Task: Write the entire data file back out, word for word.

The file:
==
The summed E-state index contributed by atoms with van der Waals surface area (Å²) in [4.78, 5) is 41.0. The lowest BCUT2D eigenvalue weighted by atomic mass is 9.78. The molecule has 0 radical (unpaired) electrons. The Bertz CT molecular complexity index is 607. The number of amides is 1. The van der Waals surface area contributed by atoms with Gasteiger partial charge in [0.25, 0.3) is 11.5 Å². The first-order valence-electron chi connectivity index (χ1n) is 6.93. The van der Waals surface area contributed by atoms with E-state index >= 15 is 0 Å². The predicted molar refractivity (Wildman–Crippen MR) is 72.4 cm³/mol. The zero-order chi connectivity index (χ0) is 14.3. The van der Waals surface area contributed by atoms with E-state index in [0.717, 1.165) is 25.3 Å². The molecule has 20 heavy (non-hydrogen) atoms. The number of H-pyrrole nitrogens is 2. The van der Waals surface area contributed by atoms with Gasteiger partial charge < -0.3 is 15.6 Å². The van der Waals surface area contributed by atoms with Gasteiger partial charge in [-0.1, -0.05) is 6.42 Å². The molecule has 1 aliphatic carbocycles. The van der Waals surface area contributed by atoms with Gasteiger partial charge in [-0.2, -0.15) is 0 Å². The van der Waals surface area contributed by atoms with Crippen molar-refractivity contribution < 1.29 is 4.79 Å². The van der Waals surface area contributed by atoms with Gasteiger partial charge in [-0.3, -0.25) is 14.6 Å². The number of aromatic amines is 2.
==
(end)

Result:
The summed E-state index contributed by atoms with van der Waals surface area (Å²) in [4.78, 5) is 41.0. The lowest BCUT2D eigenvalue weighted by atomic mass is 9.78. The molecule has 0 radical (unpaired) electrons. The Bertz CT molecular complexity index is 607. The number of amides is 1. The van der Waals surface area contributed by atoms with Gasteiger partial charge in [0.25, 0.3) is 11.5 Å². The first-order valence-electron chi connectivity index (χ1n) is 6.93. The van der Waals surface area contributed by atoms with E-state index >= 15 is 0 Å². The predicted molar refractivity (Wildman–Crippen MR) is 72.4 cm³/mol. The zero-order chi connectivity index (χ0) is 14.3. The van der Waals surface area contributed by atoms with E-state index in [0.717, 1.165) is 25.3 Å². The molecule has 20 heavy (non-hydrogen) atoms. The number of H-pyrrole nitrogens is 2. The van der Waals surface area contributed by atoms with Gasteiger partial charge < -0.3 is 15.6 Å². The van der Waals surface area contributed by atoms with Gasteiger partial charge in [-0.1, -0.05) is 6.42 Å². The molecule has 1 aliphatic carbocycles. The van der Waals surface area contributed by atoms with Gasteiger partial charge in [-0.2, -0.15) is 0 Å². The van der Waals surface area contributed by atoms with Crippen molar-refractivity contribution < 1.29 is 4.79 Å². The van der Waals surface area contributed by atoms with Gasteiger partial charge in [-0.3, -0.25) is 14.6 Å². The number of aromatic amines is 2.